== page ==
Volunteers and the FLSA: When Non-Profit Employers Must Pay for Volunteer Work

In yesterday’s post, we discussed the rules governing when for-profit, private sector employers can accept “volunteer” services.  In short, the answer is not very often.

However, public sector and nonprofit employers have more flexibility when under the Fair Labor Standards Act (FLSA) when working with volunteers, as you might expect.  Unlike for-profit, private businesses, nonprofit employers and public employers can more readily accept volunteer services without running afoul of the FLSA’s minimum wage and overtime requirements. The FLSA regulations contain an exception for individuals who undertake volunteer activities for their own “personal, civic, charitable, humanitarian, religious, or public service reasons.”  There is also no prohibition on anyone employed in the private sector from volunteering in any capacity or line of work in the public sector, a topic we’ll address in our third and final post in this series.  If your employees want to support the Redlands Christian Migrant Association (a charity that my wife and I support), the YMCA, or their local government, they are (generally) free to do so within a few, broadly defined boundaries.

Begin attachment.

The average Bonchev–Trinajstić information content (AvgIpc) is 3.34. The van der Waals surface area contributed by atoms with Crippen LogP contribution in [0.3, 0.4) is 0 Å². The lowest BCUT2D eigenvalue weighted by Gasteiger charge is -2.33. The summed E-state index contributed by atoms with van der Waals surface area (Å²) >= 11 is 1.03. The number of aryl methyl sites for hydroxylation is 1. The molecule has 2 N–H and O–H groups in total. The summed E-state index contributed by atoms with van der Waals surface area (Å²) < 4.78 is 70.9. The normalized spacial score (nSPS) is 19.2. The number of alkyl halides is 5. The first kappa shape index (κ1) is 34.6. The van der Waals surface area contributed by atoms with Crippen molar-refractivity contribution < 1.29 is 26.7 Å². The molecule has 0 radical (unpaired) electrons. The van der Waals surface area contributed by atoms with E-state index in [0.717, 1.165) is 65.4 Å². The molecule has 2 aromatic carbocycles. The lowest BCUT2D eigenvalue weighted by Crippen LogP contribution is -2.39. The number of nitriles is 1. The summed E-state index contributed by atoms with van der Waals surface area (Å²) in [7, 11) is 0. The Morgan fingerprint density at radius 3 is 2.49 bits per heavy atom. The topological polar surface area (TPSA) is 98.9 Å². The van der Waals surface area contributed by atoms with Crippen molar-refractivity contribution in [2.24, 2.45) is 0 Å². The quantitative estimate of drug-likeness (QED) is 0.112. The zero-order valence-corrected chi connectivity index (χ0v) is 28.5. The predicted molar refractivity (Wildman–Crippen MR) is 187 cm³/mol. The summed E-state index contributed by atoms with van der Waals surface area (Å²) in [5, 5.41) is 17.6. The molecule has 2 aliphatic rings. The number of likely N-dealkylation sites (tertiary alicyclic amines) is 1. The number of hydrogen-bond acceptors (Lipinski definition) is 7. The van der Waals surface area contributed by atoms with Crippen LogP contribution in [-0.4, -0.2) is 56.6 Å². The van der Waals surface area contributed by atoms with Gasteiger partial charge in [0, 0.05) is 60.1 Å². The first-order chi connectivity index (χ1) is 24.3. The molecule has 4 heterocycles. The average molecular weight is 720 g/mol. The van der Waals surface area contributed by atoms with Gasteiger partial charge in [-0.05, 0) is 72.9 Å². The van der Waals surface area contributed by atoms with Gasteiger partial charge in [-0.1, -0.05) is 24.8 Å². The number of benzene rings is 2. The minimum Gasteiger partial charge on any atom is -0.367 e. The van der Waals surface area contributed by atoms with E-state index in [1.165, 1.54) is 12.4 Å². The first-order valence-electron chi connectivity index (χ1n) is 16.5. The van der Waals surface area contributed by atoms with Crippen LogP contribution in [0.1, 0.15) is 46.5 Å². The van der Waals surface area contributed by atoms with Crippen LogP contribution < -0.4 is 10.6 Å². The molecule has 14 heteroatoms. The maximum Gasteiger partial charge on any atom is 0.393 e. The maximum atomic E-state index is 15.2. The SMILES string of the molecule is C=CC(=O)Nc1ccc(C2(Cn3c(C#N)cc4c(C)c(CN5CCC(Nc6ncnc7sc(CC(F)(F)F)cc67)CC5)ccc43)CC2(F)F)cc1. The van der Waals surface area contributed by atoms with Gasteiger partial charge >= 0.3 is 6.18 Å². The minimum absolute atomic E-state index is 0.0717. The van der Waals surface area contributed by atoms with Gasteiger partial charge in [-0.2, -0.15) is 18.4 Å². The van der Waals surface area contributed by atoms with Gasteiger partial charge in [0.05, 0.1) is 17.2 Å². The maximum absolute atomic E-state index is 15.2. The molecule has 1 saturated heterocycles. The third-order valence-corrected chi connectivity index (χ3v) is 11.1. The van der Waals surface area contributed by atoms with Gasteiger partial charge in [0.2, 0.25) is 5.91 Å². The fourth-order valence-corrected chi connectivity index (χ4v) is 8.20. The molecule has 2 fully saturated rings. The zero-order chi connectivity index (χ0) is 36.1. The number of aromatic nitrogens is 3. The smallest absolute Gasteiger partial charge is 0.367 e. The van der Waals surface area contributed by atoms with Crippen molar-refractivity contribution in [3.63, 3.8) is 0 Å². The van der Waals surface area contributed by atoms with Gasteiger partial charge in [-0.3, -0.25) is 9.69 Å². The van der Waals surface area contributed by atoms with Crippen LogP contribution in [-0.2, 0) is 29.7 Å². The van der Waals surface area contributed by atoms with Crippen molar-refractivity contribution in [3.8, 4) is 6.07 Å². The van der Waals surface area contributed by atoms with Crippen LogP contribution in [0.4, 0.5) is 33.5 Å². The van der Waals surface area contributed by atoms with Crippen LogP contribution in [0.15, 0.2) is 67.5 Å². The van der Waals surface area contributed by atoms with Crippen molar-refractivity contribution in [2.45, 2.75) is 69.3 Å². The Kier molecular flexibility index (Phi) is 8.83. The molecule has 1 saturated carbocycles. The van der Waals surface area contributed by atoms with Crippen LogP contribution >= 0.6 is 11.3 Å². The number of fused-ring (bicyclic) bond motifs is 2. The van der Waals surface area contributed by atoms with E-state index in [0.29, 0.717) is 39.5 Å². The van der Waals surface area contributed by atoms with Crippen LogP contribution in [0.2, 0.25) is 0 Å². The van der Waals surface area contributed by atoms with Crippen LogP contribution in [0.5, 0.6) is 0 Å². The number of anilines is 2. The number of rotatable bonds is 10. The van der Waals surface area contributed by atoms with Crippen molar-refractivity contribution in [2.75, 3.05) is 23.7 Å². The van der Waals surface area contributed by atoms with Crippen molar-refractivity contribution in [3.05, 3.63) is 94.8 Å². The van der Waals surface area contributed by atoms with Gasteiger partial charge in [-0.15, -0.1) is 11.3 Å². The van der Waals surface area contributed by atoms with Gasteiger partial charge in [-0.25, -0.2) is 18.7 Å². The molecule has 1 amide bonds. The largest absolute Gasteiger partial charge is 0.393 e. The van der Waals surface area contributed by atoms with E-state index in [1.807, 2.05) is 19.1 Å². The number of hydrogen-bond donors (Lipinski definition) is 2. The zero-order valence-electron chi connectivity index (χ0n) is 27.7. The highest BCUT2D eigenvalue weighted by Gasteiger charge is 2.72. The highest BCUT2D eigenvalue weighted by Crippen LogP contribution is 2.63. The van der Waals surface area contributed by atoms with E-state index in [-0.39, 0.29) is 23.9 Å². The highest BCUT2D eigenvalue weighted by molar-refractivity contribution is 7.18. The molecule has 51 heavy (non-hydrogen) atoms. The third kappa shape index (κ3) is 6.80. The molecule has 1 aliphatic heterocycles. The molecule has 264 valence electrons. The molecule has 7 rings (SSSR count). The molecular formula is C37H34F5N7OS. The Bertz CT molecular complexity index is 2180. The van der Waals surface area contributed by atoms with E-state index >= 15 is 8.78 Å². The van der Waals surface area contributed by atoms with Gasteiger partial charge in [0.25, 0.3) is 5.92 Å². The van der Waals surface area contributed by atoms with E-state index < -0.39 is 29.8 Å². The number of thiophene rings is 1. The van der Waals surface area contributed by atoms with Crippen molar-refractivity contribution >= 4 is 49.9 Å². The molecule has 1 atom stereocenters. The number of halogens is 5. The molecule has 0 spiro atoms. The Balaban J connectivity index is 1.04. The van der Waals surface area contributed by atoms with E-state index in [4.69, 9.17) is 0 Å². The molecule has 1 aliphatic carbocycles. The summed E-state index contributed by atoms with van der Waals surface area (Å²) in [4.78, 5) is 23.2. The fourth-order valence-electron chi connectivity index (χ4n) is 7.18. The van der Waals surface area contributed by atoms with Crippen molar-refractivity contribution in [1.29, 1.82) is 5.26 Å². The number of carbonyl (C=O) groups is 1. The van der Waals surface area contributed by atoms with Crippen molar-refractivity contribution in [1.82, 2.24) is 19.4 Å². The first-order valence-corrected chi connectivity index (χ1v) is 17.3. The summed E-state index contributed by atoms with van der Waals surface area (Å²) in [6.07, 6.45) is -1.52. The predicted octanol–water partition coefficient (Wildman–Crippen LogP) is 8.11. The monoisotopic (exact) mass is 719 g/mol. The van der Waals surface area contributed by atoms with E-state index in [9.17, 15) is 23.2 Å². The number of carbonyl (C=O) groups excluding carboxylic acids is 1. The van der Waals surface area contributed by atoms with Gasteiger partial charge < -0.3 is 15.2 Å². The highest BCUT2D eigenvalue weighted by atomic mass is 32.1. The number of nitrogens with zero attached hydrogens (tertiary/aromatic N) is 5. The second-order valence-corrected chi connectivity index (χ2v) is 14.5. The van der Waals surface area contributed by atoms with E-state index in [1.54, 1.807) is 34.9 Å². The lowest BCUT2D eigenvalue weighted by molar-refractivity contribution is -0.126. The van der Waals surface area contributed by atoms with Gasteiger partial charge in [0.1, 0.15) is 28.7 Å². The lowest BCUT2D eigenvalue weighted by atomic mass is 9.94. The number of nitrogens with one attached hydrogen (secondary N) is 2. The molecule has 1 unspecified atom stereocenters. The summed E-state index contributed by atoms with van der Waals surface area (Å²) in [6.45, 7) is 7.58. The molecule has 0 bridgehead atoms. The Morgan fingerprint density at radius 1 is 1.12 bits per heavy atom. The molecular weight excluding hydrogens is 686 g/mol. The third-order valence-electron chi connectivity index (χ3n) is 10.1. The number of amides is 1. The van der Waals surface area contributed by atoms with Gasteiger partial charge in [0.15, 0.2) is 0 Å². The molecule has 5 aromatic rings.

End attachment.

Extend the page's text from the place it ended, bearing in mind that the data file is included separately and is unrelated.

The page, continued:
The DOL has recognized that “ordinary volunteerism” to religious, charitable, and nonprofit organizations and schools does not create an employment relationship. Unlike “volunteering” for more work at work, individuals engage in true volunteer services without expecting any remuneration of any type and without coercion. To determine whether an individual is truly volunteering, the DOL and federal courts look to:

  1. The nature of the entity receiving the services
  2. The character of the services themselves
  3. The amount of control the employer exerts over the volunteer
  4. Compensation or benefits provided to the individual, or that the individual expects
  5. Whether the volunteer work displaces paid work by regular employees

The first factor examines what the volunteers do. In some situations, “volunteers” might be operating a business selling goods or services.  The fact that the business, like a resale shop, a newsstand, or a restaurant, might be not-for-profit does not mean that the “volunteers” are not selling goods or services to the public and thereby directly participating in commerce.  Therefore, the DOL and courts will generally look more favorably on volunteers working in non-sales roles, such as the docents at the hospital in my hometown who give information to visitors or servers at a soup kitchen or food bank who serve or pass out food.

Similarly, a person who already performs the same or related services for a non-profit on a paid basis cannot perform those services on a volunteer basis at any time, no matter when they provide those services.  For example, a non-profit entity’s employee who drives a shuttle bus cannot “volunteer” to drive the bus for an annual gala or other special events.  The DOL is likely to consider non-employees who receive significant stipends or monetary gifts to be employees, too.